Sam Bankman-Fried claims he was not behind late December's move of $1 million in crypto from Alameda Research wallets, but a judge told him to keep his hands off company funds.
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Sam Bankman-Fried isn't allowed to transfer more than $1,000 in any form, crypto or fiat, without court permission.
But on Jan. 3, the judge overseeing the former FTX CEO's fraud and conspiracy trial added another rule, banning him "from accessing or transferring any FTX or Alameda assets."
That came as a result of tweets by Arkham Intelligence, which on Dec. 28 spotted more than $1 million being moved out of Alameda Research wallets to crypto mixing services designed to mask the origin and ownership of cryptocurrencies run through them. It said:
"These wallets had been inactive for multiple weeks before they 'woke up' last night… What gives?"
Dozens of Alameda wallets were involved in the incident, which saw more obscure tokens traded for Ether and Tether before going to the mixers.
Crypto Twitter was quick to point the finger at Bankman-Fried, who took to the social media channel for the first time in three weeks on Dec. 30 to deny it. He said:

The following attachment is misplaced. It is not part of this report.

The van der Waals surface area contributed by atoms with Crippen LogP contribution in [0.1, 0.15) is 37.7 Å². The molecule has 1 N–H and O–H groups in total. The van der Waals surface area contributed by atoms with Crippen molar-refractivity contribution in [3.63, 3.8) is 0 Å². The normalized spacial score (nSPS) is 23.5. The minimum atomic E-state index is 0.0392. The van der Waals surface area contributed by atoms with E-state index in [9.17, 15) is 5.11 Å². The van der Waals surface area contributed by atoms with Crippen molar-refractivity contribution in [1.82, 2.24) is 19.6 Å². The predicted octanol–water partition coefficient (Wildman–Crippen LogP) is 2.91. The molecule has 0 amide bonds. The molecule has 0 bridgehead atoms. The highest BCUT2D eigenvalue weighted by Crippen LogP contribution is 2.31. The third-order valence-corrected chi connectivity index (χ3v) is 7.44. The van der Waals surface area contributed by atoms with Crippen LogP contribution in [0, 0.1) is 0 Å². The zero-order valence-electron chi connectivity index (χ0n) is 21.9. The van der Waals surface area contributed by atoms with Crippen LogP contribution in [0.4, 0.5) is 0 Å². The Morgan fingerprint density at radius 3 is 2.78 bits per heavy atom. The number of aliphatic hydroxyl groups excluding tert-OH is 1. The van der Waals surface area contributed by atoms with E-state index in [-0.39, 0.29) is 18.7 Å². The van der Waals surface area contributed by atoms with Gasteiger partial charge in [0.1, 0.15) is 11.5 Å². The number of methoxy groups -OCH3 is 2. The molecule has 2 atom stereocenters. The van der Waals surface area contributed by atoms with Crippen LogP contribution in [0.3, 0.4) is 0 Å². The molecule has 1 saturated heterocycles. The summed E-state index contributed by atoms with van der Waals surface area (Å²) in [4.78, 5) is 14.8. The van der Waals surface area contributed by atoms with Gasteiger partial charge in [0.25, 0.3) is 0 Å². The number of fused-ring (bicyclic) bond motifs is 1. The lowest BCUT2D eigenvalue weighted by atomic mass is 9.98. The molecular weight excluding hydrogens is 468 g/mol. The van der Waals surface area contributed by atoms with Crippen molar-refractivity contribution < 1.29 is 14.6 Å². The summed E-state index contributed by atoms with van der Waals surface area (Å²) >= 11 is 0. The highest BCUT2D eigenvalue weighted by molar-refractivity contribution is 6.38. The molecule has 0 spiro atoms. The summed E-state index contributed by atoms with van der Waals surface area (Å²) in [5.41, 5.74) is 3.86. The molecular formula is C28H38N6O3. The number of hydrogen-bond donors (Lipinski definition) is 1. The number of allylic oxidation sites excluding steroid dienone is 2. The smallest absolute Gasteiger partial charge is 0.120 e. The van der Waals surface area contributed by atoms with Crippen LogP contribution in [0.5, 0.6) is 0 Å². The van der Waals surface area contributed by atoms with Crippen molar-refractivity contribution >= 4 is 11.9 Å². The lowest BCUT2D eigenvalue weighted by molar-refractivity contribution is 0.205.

"None of these are me. I'm not and couldn't be moving any of those funds; I don't have access to them anymore. I believe it is likely the case that various legit legs of FTX have the ability to access these funds; hopefully that's what's happening here. If not, hopefully one steps in soon to do so."
However, given the transfer of those funds through mixing services, it being "legit legs of FTX" seem unlikely.
"We do not have evidence that it was the defendant. Even in a few days, additional assets could be accessed."
While Bankman-Fried's attorney, Mark Cohen, said he was working on language with prosecutors, the AUSA persisted, saying:
"It's hard to understand that they won't agree to the condition. He has tweeted falsely before… He transferred assets to foreign regulators, knowing of the U.S. bankruptcy case. He thought the foreign regulators would be more lenient. So, we feel a new condition is justified."
In November, he told crypto blogger Tiffany Fong why he agreed to that:
"It's where I am right now. And you do not want to be in the country with a lot of angry people in it. And you do not want your company to be incorporated in the country with a lot of angry people in it."